Steps are also being taken to capture published, unpublished and ongoing studies not yet included in reviews from a wide variety of databases, registries and repositories, to identify questions not answered by reviews, and to create a map of questions compatible with different taxonomies and systems.
If everything goes as expected, in the next 5 years we should have a repository of all the existing evidence for each health question, continuously updated, and retrievable in seconds.
The final step to complete Archie Cochrane’s vision will be summarising all the existing information into a high-quality, up-to-date synthesis, acceptable to different end-users and integrated into information systems. Epistemonikos might play a role there too, but this will require a global effort by organisations like the Cochrane Collaboration, BMJ Clinical Evidence and probably others. It is almost impossible to say how hard this last step will be, but we now at least know the magnitude of the task that lies ahead.


Gabriel Rada is Associate Professor of Internal Medicine and Director of the Evidence-Based Healthcare Program at Pontificia Universidad Católica de Chile. He is co-director of the Southern American Branch of the Iberoamerican Cochrane Centre, editor for the Cochrane Effective Practice and Organisation of Care Review Group and member of the GRADE working group. He is also co-founder and president of Epistemonikos Foundation.

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  • Jo van Schalkwyk


    In my practice, I have learnt through bitter experience that if the assessment is wrong, it’s likely that there are also errors in the data recorded in the clinical notes. There’s an intimate relationship between the data accumulated and the cognitive model of the person doing the accumulation. This cuts both ways—not only do bad data lead to bad models, but bad models lead to bad data acquisition. This problem translates into the domain of research too.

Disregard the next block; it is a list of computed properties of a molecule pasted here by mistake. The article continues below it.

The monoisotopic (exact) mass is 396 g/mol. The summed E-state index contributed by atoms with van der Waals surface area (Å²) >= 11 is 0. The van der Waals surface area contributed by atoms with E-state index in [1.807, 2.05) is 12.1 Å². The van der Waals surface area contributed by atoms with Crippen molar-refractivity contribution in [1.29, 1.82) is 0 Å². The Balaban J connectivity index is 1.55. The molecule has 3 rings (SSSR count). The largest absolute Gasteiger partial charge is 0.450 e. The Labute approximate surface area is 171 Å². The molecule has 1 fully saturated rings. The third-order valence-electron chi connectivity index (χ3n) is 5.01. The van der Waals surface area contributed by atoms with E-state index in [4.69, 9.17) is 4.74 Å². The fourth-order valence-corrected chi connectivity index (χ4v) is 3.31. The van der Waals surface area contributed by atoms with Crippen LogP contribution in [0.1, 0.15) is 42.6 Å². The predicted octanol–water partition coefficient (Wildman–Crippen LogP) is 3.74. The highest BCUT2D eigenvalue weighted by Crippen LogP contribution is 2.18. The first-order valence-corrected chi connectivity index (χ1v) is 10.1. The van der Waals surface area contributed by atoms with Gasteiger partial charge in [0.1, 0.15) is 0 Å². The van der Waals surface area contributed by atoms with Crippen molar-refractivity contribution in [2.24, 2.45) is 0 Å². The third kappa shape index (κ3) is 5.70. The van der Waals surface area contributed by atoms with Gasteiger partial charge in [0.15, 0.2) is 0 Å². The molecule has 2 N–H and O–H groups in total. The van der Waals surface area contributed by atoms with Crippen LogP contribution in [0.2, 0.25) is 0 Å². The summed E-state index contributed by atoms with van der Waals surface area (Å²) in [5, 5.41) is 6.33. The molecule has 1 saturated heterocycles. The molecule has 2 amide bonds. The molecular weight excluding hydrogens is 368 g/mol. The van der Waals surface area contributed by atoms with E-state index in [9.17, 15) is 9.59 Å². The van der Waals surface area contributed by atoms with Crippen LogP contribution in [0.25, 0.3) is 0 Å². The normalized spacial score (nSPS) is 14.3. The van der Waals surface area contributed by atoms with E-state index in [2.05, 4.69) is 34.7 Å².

“Evidence” is not like gold, to be mined and accumulated in a vault, but depends on context and origin. The BMJ has been at the forefront of pointing out that some evidence is fabricated, some is withheld, some is of dubious provenance, and most is taken out of context.

    Perhaps I have this wrong, but what I didn’t get from the post is how you will integrate and weigh up all of the evidence.

    Without a robust system for evaluating quality, and integrating data from multiple domains, you may well mislead clinicians into sub-optimal decision making. How will you address this problem?

    As the traditional approach of “levels of evidence” has no basis in logic or mathematics, and is divisive rather than integrative, how will you optimise your decision making? (Bayesian or something else?)

    My 2c, Jo.